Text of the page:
That was the question I felt compelled to address. Maybe answering that would help me figure out what to say. I was sitting with Jai in a doctor’s waiting room at Johns Hopkins, awaiting yet another pathology report, and I was bouncing my thoughts off her.
“Cancer doesn’t make me unique,” I said. There was no arguing that. More than 37,000 Americans a year are diagnosed with pancreatic cancer alone.
I thought hard about how I defined myself: as a teacher, a computer scientist, a husband, a father, a son, a brother, a mentor to my students. Those were all roles I valued. But did any of those roles really set me apart?
Though I’ve always had a healthy sense of self, I knew this lecture needed more than just bravado. I asked myself: “What do I, alone, truly have to offer?”
And then, there in that waiting room, I suddenly knew exactly what it was. It came to me in a flash: Whatever my accomplishments, all of the things I loved in life, were rooted in the dreams and goals I had as a child… and in the ways I had managed to fulfill almost all of them. My uniqueness, I realized, came in the specifics of all the dreams – from incredibly meaningful to decidedly quirky -- that defined my 46 years of life. Sitting there, I know that despite the cancer, I truly believed I was a lucky man because I had lived out these dreams. And I had lived out my dreams, in great measure, because of things I was taught by all sorts of extraordinary people along the way. If I was able to tell my story with the passion I felt, I thought, my lecture might help others find a path to fulfilling their own dreams.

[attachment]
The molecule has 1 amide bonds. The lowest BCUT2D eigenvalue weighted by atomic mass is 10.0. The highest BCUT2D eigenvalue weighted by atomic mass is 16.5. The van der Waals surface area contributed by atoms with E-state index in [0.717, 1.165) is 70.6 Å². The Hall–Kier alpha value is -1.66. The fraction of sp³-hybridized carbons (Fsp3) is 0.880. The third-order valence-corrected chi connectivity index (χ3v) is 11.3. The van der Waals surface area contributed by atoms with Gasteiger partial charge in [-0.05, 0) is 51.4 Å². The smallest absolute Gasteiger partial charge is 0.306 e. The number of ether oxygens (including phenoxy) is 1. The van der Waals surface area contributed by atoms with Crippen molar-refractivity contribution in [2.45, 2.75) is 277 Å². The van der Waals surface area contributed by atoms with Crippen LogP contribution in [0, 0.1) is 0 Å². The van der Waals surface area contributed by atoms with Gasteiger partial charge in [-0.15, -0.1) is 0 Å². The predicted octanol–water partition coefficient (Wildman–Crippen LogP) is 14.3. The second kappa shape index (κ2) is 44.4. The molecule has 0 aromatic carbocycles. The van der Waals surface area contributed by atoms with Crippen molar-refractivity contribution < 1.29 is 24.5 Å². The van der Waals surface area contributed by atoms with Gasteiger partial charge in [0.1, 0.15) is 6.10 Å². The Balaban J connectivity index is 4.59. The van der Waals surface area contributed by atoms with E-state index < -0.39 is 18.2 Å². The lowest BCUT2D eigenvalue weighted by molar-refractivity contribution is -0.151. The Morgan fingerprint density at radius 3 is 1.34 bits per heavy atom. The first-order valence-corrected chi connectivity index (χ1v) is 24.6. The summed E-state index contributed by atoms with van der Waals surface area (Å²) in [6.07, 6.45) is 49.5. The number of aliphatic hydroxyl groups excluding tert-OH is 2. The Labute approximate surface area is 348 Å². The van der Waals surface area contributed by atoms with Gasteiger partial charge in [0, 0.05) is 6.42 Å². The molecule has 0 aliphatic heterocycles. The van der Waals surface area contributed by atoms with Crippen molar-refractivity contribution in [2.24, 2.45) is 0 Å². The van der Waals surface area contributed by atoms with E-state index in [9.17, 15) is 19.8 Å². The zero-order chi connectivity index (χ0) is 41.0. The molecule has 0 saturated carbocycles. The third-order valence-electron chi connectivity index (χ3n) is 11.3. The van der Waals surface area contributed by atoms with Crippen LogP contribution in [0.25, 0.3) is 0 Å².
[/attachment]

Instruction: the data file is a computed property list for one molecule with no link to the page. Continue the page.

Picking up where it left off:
I had my laptop with me in that waiting room, and fueled by this epiphany, I quickly tapped out an email to the lecture organizers. I told them I finally had a title for them. “My apologies for the delay,” I wrote. “Let’s call it: ‘Really Achieving Your Childhood Dreams.’”